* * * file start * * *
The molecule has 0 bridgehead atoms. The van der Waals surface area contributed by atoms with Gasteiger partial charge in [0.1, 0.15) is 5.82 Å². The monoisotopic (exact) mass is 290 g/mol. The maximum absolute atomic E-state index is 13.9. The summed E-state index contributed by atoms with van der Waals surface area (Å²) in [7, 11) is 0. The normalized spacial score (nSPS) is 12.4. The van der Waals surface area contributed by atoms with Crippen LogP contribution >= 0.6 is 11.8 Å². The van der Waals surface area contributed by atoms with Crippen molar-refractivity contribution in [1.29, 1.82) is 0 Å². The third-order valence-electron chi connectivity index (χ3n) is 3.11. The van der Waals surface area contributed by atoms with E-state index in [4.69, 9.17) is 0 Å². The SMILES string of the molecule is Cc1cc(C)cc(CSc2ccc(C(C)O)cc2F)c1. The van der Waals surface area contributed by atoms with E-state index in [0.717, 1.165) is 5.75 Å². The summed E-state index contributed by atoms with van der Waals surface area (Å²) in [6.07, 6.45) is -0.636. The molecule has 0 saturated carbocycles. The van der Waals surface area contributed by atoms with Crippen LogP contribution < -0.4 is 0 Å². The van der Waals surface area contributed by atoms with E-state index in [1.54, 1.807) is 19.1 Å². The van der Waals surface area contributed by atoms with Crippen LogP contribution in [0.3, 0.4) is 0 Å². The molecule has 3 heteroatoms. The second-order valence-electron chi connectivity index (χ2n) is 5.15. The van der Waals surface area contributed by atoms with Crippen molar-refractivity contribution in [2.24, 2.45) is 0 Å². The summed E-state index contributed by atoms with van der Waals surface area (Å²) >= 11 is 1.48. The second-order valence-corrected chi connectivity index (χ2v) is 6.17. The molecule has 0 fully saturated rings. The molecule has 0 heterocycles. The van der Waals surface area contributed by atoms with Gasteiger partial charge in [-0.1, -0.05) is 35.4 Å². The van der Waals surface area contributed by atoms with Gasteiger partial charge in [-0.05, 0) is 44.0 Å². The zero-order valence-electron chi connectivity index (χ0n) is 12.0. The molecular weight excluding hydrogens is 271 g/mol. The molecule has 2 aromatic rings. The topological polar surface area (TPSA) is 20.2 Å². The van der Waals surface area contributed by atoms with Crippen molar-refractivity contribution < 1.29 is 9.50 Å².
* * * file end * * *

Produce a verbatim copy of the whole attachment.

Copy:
The molecule has 0 bridgehead atoms. The van der Waals surface area contributed by atoms with Gasteiger partial charge in [0.1, 0.15) is 5.82 Å². The monoisotopic (exact) mass is 290 g/mol. The maximum absolute atomic E-state index is 13.9. The summed E-state index contributed by atoms with van der Waals surface area (Å²) in [7, 11) is 0. The normalized spacial score (nSPS) is 12.4. The van der Waals surface area contributed by atoms with Crippen LogP contribution >= 0.6 is 11.8 Å². The van der Waals surface area contributed by atoms with Crippen molar-refractivity contribution in [1.29, 1.82) is 0 Å². The third-order valence-electron chi connectivity index (χ3n) is 3.11. The van der Waals surface area contributed by atoms with E-state index in [4.69, 9.17) is 0 Å². The SMILES string of the molecule is Cc1cc(C)cc(CSc2ccc(C(C)O)cc2F)c1. The van der Waals surface area contributed by atoms with E-state index in [0.717, 1.165) is 5.75 Å². The summed E-state index contributed by atoms with van der Waals surface area (Å²) in [6.07, 6.45) is -0.636. The molecule has 0 saturated carbocycles. The van der Waals surface area contributed by atoms with Crippen LogP contribution < -0.4 is 0 Å². The van der Waals surface area contributed by atoms with E-state index in [1.54, 1.807) is 19.1 Å². The van der Waals surface area contributed by atoms with Crippen LogP contribution in [0.3, 0.4) is 0 Å². The molecule has 3 heteroatoms. The second-order valence-electron chi connectivity index (χ2n) is 5.15. The van der Waals surface area contributed by atoms with Crippen molar-refractivity contribution in [2.24, 2.45) is 0 Å². The summed E-state index contributed by atoms with van der Waals surface area (Å²) >= 11 is 1.48. The second-order valence-corrected chi connectivity index (χ2v) is 6.17. The molecule has 0 fully saturated rings. The molecule has 0 heterocycles. The van der Waals surface area contributed by atoms with Gasteiger partial charge in [-0.1, -0.05) is 35.4 Å². The van der Waals surface area contributed by atoms with Gasteiger partial charge in [-0.05, 0) is 44.0 Å². The zero-order valence-electron chi connectivity index (χ0n) is 12.0. The molecular weight excluding hydrogens is 271 g/mol. The molecule has 2 aromatic rings. The topological polar surface area (TPSA) is 20.2 Å². The van der Waals surface area contributed by atoms with Crippen molar-refractivity contribution < 1.29 is 9.50 Å².